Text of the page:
“The degree to which he and Parnas allegedly pitched GEP investors on their Trumpworld pull harkens back to the sort of political favoritism and corruption that pervades the former Soviet bloc, where connections to those in power are frequently a business’s most critical asset,” the Daily Beast’s Lachlan Markay writes.

Featured image via Shutterstock 

ADVERTISEMENT


Report typos and corrections to: [email protected].
READ COMMENTS - JOIN THE DISCUSSION
Continue Reading

Breaking Banner

Things are so bad for Republicans the GOP had to send money to Texas

Published

on

In 2016, then-anti-Trump Republican Sen. Linsey Graham proclaimed, "If we nominate Trump, we will get destroyed.......and we will deserve it." It seems his prediction is coming closer to fruition.

Financial reporting reveals that the Republican Party was forced to send $1.3 million to ruby-red Texas as the election nears.

It was something spotted by ProPublica developer and ex-reporter Derek Willis Sunday.

"That's never happened before," he tweeted.

He noted that the Texas GOP raised $3.3 million in August, but nearly half of that came from their national parents.

Continue Reading

Breaking Banner

What the London ‘Blitz’ reveals about how much pain and tragedy people can handle in 2020

Published

on

It's hard to imagine how 2020 could possibly get worse. "If we lose Betty White," a friend said on a drive to the Supreme Court to lay flowers.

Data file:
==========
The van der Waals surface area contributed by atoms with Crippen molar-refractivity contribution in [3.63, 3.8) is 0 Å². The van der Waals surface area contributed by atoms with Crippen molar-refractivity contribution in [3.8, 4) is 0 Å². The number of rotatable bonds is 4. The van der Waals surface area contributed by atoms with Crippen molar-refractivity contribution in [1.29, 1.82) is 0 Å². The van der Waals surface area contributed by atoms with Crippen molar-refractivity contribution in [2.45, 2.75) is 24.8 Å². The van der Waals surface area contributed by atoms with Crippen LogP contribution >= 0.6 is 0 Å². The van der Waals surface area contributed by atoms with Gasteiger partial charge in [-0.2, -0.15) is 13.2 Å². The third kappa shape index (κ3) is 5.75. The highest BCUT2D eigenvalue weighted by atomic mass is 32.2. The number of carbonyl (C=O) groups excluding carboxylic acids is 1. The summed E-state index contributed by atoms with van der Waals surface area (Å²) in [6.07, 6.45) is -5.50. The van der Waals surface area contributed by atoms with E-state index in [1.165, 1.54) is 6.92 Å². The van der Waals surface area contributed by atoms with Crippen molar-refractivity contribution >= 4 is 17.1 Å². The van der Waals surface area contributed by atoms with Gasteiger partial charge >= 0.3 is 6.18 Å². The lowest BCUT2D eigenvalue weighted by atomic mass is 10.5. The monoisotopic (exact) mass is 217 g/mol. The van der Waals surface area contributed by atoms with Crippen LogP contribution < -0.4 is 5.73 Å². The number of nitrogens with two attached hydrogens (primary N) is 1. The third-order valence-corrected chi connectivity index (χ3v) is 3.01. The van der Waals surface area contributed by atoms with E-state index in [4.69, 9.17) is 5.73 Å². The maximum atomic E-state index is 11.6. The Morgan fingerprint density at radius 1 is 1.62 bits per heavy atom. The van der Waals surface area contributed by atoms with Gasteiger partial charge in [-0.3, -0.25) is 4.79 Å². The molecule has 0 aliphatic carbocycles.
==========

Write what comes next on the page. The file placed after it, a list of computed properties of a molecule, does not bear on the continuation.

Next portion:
So many Americans have lost friends or family members to COVID-19. Thousands of Americans survived the virus only to desperately needed organ transplants and forever will struggle to breathe the way they once did. Others are still suffering without smell or taste even three months after having the virus. Millions of Americans are out of work. Debt is stacking up for those trying to survive in the COVID economy. A lack of health insurance can mean hospitalizations from the virus are putting people into bankruptcy.

Continue Reading
 

Breaking Banner

Stop trying to convince people you’re right — it will never persuade anyone: expert

Published

on

MSNBC host Joshua Johnson noted that this year has been full of strife, with Americans having a lot to stand up about. Whether the slaying of unarmed Black men and police brutality, or healthcare, and the coronavirus, Americans are lining up to protest.

Johnson asked if people try to start tough conversations, how do they keep it productive, and when it's time to give up. In her book, We Need to Talk, Celest Headlee explains tools that people can use to have productive conversations about tough issues that help move the needle.

"Keep in mind that a protest isn't a conversation, right?" she first began. "That's a different kind of communication. The first thing is that our goal in conversations is not always a productive one. In other words, oftentimes, we go into these conversations hoping to change somebody's mind or convince them that they are wrong. You're just never going to accomplish that. There's no evidence. We haven't been able to -- through years and years of research we haven't been able to find evidence that over a conversation somebody said, 'You're right, I was completely wrong.' You've convinced me. So, we have to stop trying to do that. We have to find a new purpose for those conversations."

Continue Reading
 
 
You need honest news coverage.  Help us deliver it.  Join Raw Story Investigates for $1. Go ad-free. LEARN MORE